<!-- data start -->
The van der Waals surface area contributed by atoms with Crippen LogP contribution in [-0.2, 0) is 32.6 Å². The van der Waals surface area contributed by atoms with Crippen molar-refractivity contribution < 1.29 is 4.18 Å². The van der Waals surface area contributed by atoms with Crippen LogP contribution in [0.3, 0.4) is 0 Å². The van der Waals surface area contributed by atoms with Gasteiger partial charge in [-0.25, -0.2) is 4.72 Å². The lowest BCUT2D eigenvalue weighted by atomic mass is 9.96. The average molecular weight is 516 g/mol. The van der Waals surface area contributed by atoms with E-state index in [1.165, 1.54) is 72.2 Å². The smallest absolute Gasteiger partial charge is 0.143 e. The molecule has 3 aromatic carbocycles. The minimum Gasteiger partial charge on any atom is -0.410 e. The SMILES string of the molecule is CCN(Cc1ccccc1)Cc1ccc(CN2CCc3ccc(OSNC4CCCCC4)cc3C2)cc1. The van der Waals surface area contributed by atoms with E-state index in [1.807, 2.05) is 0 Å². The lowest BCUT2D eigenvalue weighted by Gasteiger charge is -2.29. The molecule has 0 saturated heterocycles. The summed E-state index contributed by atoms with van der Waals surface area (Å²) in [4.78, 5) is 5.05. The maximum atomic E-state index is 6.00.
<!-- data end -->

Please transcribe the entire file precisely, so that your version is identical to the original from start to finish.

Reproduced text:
The van der Waals surface area contributed by atoms with Crippen LogP contribution in [-0.2, 0) is 32.6 Å². The van der Waals surface area contributed by atoms with Crippen molar-refractivity contribution < 1.29 is 4.18 Å². The van der Waals surface area contributed by atoms with Crippen LogP contribution in [0.3, 0.4) is 0 Å². The van der Waals surface area contributed by atoms with Gasteiger partial charge in [-0.25, -0.2) is 4.72 Å². The lowest BCUT2D eigenvalue weighted by atomic mass is 9.96. The average molecular weight is 516 g/mol. The van der Waals surface area contributed by atoms with E-state index in [1.165, 1.54) is 72.2 Å². The smallest absolute Gasteiger partial charge is 0.143 e. The molecule has 3 aromatic carbocycles. The minimum Gasteiger partial charge on any atom is -0.410 e. The SMILES string of the molecule is CCN(Cc1ccccc1)Cc1ccc(CN2CCc3ccc(OSNC4CCCCC4)cc3C2)cc1. The van der Waals surface area contributed by atoms with E-state index in [1.807, 2.05) is 0 Å². The lowest BCUT2D eigenvalue weighted by Gasteiger charge is -2.29. The molecule has 0 saturated heterocycles. The summed E-state index contributed by atoms with van der Waals surface area (Å²) in [4.78, 5) is 5.05. The maximum atomic E-state index is 6.00.